The weyrlings had risen behind them. Vanzanth tilted on a wing to face north, then waited for them to follow suit before issuing a set of crisp commands. Loose wedge at cruising speed. Oaxuth, take offside point. Weyrlings, form up behind.
The cold air of altitude made a good counter to the heat of the sun as Vanzanth led the weyrlings north in the training formation, leaving a dragonlength between each pair. They didn’t have to fly for long – only far enough that Madellon was out of visual range and beyond the temptation of trying a blink jump – but the flight was the weyrlings’ last opportunity to concentrate and focus with nothing but themselves and their dragonets for company. It gave L’stev a few minutes to reflect, too. Mostly, he thought about how much he hated first between day.
Bring them into a holding stack, he told Vanzanth, when he thought enough minutes had passed, and his brown pivoted on a wingtip, taking the youngsters into the gentle circuit that would let them hold station.
Our destination is the Weyr, L’stev heard Vanzanth tell the dragonets. Show me your visualisations.
One by one they came through, transferred from weyrling to dragonet to Vanzanth to L’stev. Each was subtly different, but the shape of the Bowl was right, the outline of the lake within it, the Star Stones properly placed. One by one L’stev and Vanzanth approved the visuals that the weyrlings had been practising with their mentors: Oaxuth, Nedrith, Lovanth, Kinnescath, Saperth, Nerbeth, and finally Danementh.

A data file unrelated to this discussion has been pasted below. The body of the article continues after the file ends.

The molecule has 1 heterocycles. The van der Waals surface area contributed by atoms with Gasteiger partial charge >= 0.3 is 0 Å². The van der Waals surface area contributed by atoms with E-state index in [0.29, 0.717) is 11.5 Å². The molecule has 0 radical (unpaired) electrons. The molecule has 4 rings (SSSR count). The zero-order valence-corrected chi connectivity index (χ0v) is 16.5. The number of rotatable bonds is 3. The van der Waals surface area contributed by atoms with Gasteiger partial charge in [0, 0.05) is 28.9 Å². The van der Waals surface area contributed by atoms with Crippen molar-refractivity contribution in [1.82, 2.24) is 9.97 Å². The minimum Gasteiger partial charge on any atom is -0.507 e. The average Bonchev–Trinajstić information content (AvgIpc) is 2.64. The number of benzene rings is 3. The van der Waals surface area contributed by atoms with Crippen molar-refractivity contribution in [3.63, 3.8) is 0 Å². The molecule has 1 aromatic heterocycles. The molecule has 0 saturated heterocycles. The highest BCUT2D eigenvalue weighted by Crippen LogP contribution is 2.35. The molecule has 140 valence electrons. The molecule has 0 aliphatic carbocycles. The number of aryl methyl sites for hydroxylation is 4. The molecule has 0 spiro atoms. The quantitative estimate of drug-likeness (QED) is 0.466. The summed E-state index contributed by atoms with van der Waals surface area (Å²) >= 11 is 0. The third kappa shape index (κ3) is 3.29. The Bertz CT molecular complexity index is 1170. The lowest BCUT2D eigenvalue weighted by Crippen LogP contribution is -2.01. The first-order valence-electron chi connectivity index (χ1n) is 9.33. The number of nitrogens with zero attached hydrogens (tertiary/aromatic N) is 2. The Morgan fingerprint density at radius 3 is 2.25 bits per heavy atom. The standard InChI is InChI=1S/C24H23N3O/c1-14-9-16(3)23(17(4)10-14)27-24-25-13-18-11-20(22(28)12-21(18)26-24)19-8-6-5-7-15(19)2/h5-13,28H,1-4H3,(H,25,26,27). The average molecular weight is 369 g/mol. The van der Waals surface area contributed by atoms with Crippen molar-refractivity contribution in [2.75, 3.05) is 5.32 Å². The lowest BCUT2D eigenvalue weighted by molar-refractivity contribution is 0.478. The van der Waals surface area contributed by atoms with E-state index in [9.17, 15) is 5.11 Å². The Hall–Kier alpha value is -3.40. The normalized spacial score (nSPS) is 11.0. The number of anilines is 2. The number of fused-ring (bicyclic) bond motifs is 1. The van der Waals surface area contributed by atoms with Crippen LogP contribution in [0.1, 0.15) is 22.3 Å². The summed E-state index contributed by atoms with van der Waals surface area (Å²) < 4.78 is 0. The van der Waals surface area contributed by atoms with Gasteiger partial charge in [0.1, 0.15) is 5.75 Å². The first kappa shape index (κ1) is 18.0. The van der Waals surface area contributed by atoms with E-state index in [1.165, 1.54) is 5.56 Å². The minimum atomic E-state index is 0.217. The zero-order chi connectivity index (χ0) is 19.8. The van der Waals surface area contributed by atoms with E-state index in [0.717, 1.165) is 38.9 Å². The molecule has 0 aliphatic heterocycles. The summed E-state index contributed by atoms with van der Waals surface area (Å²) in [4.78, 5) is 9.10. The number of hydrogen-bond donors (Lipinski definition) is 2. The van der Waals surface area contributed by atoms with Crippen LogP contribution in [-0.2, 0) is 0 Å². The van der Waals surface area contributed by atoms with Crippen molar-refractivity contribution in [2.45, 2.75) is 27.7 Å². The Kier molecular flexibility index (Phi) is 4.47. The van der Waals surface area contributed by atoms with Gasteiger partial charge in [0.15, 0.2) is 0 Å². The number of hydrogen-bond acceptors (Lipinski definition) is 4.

There was nothing more L’stev could do. It was the most impotent feeling a Weyrlingmaster could ever experience. I hate this part, Van.
He took a long, slow breath. Give them the word.
Weyrlings, said Vanzanth. In your own time, you may go between to Madellon Weyr.
For a moment that seemed to stretch out forever, nothing happened. The seven dragonets remained there in the sky over Madellon’s north ranges, wheeling slowly in their holding pattern.
Then there were only six. L’stev let out the breath he’d been holding. Danementh was gone. As he watched, Nedrith vanished, then Saperth and Kinnescath disappeared almost at the same instant. Tell Hinnarioth they’re on their way, Vanzanth.
Nerbeth, Oaxuth, and Lovanth were still circling. L’stev kept half his attention on them as he tracked the time since the first dragonpair had gone between. He was surprised that Oaxuth hadn’t been first to go. A bronze usually was. But R’von’s dragon was still there, still wheeling.
Something was wrong.
A rivulet of sweat that had formed between L’stev’s shoulder blades under the fierce sun ran suddenly down his back like a ghostly finger. Report, Vanzanth. What’s the problem?
Vanzanth hesitated, listening in. The delay made more sweat break out under L’stev’s wherhides. Oaxuth is telling his rider he can’t do it.
What? Why? There’s nothing wrong with their visual.
Nerbeth says she can’t either. Vanzanth’s voice, usually so composed, had developed an uncharacteristic agitation. Lovanth…doesn’t want to go.
Is Oaxuth putting them off? L’stev demanded. He’d lost his count. Has Hinnarioth confirmed that the others have arrived?
Something was very wrong.